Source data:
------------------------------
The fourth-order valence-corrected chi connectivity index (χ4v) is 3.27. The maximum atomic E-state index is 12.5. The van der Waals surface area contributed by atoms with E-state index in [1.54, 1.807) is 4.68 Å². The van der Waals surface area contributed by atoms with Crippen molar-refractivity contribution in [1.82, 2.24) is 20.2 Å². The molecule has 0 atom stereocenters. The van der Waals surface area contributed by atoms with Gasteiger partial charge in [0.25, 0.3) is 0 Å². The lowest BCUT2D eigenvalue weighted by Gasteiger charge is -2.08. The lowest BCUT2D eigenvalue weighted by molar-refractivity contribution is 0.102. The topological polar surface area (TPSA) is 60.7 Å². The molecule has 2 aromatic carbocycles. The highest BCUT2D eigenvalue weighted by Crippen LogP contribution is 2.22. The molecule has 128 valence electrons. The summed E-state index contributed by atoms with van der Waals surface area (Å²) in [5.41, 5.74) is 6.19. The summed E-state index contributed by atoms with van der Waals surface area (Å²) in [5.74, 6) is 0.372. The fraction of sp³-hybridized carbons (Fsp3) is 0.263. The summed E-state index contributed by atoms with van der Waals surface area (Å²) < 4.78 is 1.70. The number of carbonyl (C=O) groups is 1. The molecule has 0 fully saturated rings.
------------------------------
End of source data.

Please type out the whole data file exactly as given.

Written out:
The fourth-order valence-corrected chi connectivity index (χ4v) is 3.27. The maximum atomic E-state index is 12.5. The van der Waals surface area contributed by atoms with E-state index in [1.54, 1.807) is 4.68 Å². The van der Waals surface area contributed by atoms with Crippen molar-refractivity contribution in [1.82, 2.24) is 20.2 Å². The molecule has 0 atom stereocenters. The van der Waals surface area contributed by atoms with Gasteiger partial charge in [0.25, 0.3) is 0 Å². The lowest BCUT2D eigenvalue weighted by Gasteiger charge is -2.08. The lowest BCUT2D eigenvalue weighted by molar-refractivity contribution is 0.102. The topological polar surface area (TPSA) is 60.7 Å². The molecule has 2 aromatic carbocycles. The highest BCUT2D eigenvalue weighted by Crippen LogP contribution is 2.22. The molecule has 128 valence electrons. The summed E-state index contributed by atoms with van der Waals surface area (Å²) in [5.41, 5.74) is 6.19. The summed E-state index contributed by atoms with van der Waals surface area (Å²) in [5.74, 6) is 0.372. The fraction of sp³-hybridized carbons (Fsp3) is 0.263. The summed E-state index contributed by atoms with van der Waals surface area (Å²) < 4.78 is 1.70. The number of carbonyl (C=O) groups is 1. The molecule has 0 fully saturated rings.